in the nineties, when I didn’t sneak out and run around breaking stuff, I would
often hole up and watch USA Up All Night, a late night B movie show
hosted alternately by a younger, but still not quite young, Gilbert Godfrey
who’d be replaced the next week by the ditzy, bubbly Rhonda Sheer with her
over-sprayed blonde hair and ample bosom. Aside from the occasional slasher
movie, USA Up All Night would play teen sex comedies, a genre of
exploitation film based entirely off teenage boys’ desire to gawk at boobs in a
pre-internet world. The genre started in the drive-in circuit and exploded on
the arrival of VHS. Non-existent plots revolved around some snooty fat cat
developer trying to shut down the beach or summer camp while dimwit bros
struggled to keep the party going.
Problematic as this genre was—and its sister genre, the tame, star-crossed romances of John Hughes (also covered in this guide)—it was a huge part of my cultural DNA. I wanted to check the book out and I wasn’t disappointed. The sheer amount of movies they review is vast. The tone is funny and charming, but at the same time insightful. For instance, Beardo’s hot take on the class warfare in these movies. He sides with the “slobs” over the “snobs,” taking shots not just at the ubiquitous rich kids from the competing fraternity or camp, but also at the snide, condescending Ferris Bueller and the bottomless financial privilege he throws around to keep him out of trouble. You can expect everything in here to be written with humor and aplomb, in spite of the puerile and scatological nature of the films it covers.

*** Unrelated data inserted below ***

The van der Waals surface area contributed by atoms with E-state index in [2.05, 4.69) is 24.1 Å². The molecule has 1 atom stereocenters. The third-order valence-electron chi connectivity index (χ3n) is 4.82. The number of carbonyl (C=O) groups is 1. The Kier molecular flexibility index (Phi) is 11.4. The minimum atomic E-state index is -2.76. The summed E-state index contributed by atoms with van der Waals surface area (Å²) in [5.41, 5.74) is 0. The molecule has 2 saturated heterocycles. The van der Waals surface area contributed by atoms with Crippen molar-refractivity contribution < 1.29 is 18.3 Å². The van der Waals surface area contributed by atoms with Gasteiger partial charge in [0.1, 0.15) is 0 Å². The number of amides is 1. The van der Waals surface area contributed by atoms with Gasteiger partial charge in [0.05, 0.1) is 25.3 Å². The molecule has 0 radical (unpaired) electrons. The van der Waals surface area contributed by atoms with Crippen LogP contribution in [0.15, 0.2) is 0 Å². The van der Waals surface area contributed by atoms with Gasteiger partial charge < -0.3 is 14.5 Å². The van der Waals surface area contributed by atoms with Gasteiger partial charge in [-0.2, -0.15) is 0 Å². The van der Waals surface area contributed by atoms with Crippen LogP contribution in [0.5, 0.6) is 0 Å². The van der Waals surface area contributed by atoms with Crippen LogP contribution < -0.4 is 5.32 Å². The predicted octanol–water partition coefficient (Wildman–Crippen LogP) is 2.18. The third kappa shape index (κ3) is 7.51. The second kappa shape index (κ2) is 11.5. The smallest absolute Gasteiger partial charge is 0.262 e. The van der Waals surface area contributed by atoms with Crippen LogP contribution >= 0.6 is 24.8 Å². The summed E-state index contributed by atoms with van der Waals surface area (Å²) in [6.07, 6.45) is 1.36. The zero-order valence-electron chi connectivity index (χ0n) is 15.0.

My love of this genre, however, does not come without some chagrin. I’m a lot older than I was when I sat up late watching, edited nudie vehicles on cable TV. I know how offensive, sexist, and problematic these movies are. Fortunately, so does the author. Beardo addresses this by getting a lot of women to write essays and reviews in here. Some of the writers are old school punks or zine makers, like Lisa Crystal Carver. Not only does this allow for a more ethical delving into the genre’s patriarchal pathology, it also makes for a much more interesting read. This book deserves its place on the shelf next to Michael J. Wheldon’s, The Psychotronic Video Guide and in the home of any exploitation film fan. –Craven Rock (Bazillion Points, bazillionpoints.com)